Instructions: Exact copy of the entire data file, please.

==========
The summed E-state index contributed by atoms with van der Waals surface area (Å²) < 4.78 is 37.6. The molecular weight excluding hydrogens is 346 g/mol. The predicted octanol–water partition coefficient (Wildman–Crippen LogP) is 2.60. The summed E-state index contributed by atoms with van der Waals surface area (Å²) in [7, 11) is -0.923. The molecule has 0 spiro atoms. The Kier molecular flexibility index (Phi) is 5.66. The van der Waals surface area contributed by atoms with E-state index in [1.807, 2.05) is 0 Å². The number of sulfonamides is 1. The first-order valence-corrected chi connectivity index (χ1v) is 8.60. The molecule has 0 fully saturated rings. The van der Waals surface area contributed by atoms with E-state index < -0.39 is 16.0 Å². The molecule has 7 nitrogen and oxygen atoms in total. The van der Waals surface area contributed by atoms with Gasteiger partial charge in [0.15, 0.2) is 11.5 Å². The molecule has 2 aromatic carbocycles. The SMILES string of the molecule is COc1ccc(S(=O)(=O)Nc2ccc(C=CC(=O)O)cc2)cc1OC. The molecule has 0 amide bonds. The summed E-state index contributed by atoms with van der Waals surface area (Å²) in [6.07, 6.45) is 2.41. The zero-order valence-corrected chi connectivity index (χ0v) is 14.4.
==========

The summed E-state index contributed by atoms with van der Waals surface area (Å²) < 4.78 is 37.6. The molecular weight excluding hydrogens is 346 g/mol. The predicted octanol–water partition coefficient (Wildman–Crippen LogP) is 2.60. The summed E-state index contributed by atoms with van der Waals surface area (Å²) in [7, 11) is -0.923. The molecule has 0 spiro atoms. The Kier molecular flexibility index (Phi) is 5.66. The van der Waals surface area contributed by atoms with E-state index in [1.807, 2.05) is 0 Å². The number of sulfonamides is 1. The first-order valence-corrected chi connectivity index (χ1v) is 8.60. The molecule has 0 fully saturated rings. The van der Waals surface area contributed by atoms with E-state index < -0.39 is 16.0 Å². The molecule has 7 nitrogen and oxygen atoms in total. The van der Waals surface area contributed by atoms with Gasteiger partial charge in [0.15, 0.2) is 11.5 Å². The molecule has 2 aromatic carbocycles. The SMILES string of the molecule is COc1ccc(S(=O)(=O)Nc2ccc(C=CC(=O)O)cc2)cc1OC. The molecule has 0 amide bonds. The summed E-state index contributed by atoms with van der Waals surface area (Å²) in [6.07, 6.45) is 2.41. The zero-order valence-corrected chi connectivity index (χ0v) is 14.4.